Politics trumps fiscal responsibility in Common Council’s Muni stance

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The three new Republican Common Council members all ran on a platform of improving fiscal responsibility in dealing with Amsterdam’s finances. However if the council goes ahead with it’s veto override in regards to Municipal Golf Course contracts, it will be a political victory for the Republicans, but a loss for the taxpayers.

Republicans have traditionally championed the concept of competition within the free market system as a main ingredient in the recipe for economic growth. I believe this as well. That’s why it’s baffling to me to see the Republican dominated council steering us in the exact opposite direction, especially as the very first major issue they’ve dealt with this year.

According to the Executive Summary included in Mayor Ann Thane’s veto letter, the RFP for the position Course Professional/General Manager preferred by the Mayor and the Golf Commission projects an additional revenue stream of at least $50,000 per year for the life of the 5 year contract. The long-time Course Pro’s RFP contains nothing of the sort. I haven’t heard an argument yet from the Republicans disputing the income projections or the proposed business plan in the preferred RFP. Basically their argument boils down to “Joe’s a nice guy, let’s keep him.” I hardly think this is the type of fiscal responsibility that voters expected of them.

The Council’s stance so far has sent a clear political message: Republicans are in charge now. Political maneuvering is a necessary evil sometimes, but when it comes at the expense of taxpayers, thinking people of any party persuasion need to speak out. I believe this is one of those times.

There is one perspective that has been brought up in the comments of The Compass by supporters of keeping the current Course Pro that I believe deserves some additional thought:  that the Muni brings benefits to the community beyond revenue. I couldn’t agree more with that. I don’t think anyone minds if Arnold Ave or Kirk Douglas parks don’t generate profits. We don’t expect them to. They benefit the community by improving our quality of life. While Riverlink Park and Veteran’s Field have the potential to bring in revenue, their benefit to the community is also understood be primarily cultural and recreational. The golf course certainly benefits our community in the same way. (I certainly hope these same folks remember this concept when issues surrounding the new pedestrian bridge come up.) However, I don’t think that argument is grounds for purposely nixing a plan that could benefit the taxpayers by a total of $250,000 over 5 years.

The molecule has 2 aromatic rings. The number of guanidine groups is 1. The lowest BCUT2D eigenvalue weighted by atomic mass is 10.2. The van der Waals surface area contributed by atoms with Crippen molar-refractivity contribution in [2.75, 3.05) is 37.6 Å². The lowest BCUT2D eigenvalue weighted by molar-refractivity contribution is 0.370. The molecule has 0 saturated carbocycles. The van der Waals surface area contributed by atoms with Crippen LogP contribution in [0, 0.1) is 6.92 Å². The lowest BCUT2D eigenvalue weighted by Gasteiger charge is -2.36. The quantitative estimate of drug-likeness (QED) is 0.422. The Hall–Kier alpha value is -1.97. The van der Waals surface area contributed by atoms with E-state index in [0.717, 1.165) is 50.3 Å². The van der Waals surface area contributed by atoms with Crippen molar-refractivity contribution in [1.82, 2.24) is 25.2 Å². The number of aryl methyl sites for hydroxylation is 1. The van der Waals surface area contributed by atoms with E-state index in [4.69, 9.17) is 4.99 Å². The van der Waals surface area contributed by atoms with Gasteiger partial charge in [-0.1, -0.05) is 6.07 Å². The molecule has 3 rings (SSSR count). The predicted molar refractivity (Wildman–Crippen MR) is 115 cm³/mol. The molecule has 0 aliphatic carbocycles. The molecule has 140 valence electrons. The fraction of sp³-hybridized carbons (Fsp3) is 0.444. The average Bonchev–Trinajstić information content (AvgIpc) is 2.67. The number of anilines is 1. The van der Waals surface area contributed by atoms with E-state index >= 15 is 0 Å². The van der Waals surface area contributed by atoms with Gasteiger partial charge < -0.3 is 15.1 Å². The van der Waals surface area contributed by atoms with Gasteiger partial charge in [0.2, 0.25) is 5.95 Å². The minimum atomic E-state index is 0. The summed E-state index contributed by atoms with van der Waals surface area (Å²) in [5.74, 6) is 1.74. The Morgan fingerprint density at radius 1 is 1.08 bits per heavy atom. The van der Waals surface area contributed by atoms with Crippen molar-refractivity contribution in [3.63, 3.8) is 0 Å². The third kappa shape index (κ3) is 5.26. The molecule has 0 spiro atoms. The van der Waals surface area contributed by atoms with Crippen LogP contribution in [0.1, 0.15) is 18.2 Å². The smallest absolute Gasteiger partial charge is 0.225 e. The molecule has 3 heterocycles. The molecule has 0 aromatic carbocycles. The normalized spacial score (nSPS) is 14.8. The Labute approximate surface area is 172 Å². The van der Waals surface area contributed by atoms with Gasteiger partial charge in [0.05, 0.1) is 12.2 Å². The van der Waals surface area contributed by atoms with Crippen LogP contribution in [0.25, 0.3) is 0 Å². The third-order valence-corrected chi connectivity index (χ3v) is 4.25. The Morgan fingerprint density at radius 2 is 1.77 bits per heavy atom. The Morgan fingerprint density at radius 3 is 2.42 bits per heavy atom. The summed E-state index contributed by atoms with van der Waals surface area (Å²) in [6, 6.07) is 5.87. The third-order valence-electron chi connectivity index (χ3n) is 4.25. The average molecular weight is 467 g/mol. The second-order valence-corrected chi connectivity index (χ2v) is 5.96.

While we’re comparing parks, let’s talk about Shuttleworth Park for bit and the baseball team that utilizes it. I’m not aware of any numbers that prove the park is making a profit or not, but we should take a look at the job Brian Spagnola, General Manager of the Amsterdam Mohawks is doing there*. When baseball season starts, you can’t drive anywhere in Amsterdam without knowing when the next game is because there are signs everywhere. The Mohawks promote their events through every media outlet and make full use of their website, Facebook and Twitter to get their message out and build their fan base. They regularly hold special promotions and events. Over the past years, they have built up a large network of local, regional and national sponsors. They make full use of their facilities by offering to host birthday parties and other special events.

To be clear, the Amsterdam Mohawks are not owned and operated by the city, so we can’t make a direct comparison. But in my opinion, the job they do sets a great example as to the level of effort we should expect from our Course Pro. I believe the golf course has huge untapped potential. For the sake of the taxpayers, the Common Council should not squander that potential for the sake of political gain.

* Disclosure: Anthem Websites Inc, publisher of The Mohawk Valley Compass, provides web site services to the Amsterdam Mohawks.

Tim Becker

Tim Becker is the owner of Anthem Websites Inc. which publishes The Compass. He serves as both editor and a writer.